(Dr. George Tiller)
May 31st is the third anniversary of the assassination of Dr. George Tiller. So far, the people I’ve talked to about this have one of two reactions; either they can’t believe it’s already been three years, or they can’t believe it’s only been three years.
I don’t remember where I was when I heard about Dr. Tiller’s murder, but I do remember what I thought, which is was something along the lines of: Fuck. As in, fuck, where will women in Kansas who need late term abortions (after 20 weeks) go? Fuck, who will want to become an abortion provider now? Fuck, how will we ever win this?
Three years later, here we are, not suddenly, not surprisingly, but certainly in the middle of shit. I don’t think I understand what it would look like to win. I mean, I do-every woman who needs an abortion would be able to get one safely, without any barriers to access. There is so much more to that, of course, because abortion is much more complicated that actually being able to get the procedure. We’re fighting for a concept here, which is that women are people. It’s that which I can’t imagine achieving-what does a world in which women are trusted look like?
Perhaps it’s that my brain and guts are so well trained in the practice of problematization and critique. It always has been. It’s hard for me to see victories as pure and and unqualified, because deep down, I’m not sure I’ve ever seen such a thing. When Obama was elected, I felt insane joy and relief, but also the knowledge that he would never, in 4 years, be able to reverse the devastation of the Bush years. I love the intellectual framework of feminism and the challenge of intersectionality. That being said, what would I do if it were no longer necessary?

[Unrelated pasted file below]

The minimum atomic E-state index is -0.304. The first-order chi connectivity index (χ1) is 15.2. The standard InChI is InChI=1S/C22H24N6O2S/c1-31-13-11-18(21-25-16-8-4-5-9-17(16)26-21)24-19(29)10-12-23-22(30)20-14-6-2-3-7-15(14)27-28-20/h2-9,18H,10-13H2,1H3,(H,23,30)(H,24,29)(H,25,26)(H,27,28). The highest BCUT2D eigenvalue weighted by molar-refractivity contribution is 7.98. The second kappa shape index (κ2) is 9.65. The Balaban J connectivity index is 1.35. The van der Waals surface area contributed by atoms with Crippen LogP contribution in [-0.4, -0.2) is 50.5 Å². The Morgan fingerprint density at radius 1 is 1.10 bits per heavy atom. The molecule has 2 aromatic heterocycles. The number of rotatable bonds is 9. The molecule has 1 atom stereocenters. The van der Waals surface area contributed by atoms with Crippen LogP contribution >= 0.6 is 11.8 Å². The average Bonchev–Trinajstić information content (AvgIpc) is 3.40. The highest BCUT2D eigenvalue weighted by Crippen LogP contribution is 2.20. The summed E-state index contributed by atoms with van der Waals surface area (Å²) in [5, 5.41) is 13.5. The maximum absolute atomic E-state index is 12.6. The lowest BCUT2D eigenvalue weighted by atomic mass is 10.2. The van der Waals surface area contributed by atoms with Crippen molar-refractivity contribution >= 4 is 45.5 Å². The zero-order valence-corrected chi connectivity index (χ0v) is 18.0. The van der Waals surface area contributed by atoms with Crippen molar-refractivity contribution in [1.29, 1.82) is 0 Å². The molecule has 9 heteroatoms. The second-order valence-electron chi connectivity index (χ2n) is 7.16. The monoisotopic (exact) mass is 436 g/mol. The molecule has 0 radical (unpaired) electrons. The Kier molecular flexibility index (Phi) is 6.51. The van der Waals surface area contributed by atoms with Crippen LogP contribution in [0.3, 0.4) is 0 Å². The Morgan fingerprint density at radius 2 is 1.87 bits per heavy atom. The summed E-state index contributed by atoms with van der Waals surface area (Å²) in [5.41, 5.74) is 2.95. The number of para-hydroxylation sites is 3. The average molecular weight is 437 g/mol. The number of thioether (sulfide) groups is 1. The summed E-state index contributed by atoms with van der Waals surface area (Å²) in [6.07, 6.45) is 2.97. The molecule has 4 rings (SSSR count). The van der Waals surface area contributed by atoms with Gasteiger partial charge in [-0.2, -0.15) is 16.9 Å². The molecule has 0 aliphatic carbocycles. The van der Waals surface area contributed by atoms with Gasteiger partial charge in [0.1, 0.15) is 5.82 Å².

I think I’ve managed to arrive in a place where I understand Dr. Tiller’s death as a call to recalibrate our hope and our indignation. This is not the first time shit has gotten real, and it will not be the last. I don’t like the idea of coming up with reasons for why things like this happen, I don’t like shrinking it down into a digestible, dismissive little package that we can then pretend to be okay with. But we do what we have to do to survive, and sometimes, that means we have to create sense where there isn’t, and shouldn’t be, any. And if it moves us forward, then maybe the little package is the most important tool for revolution.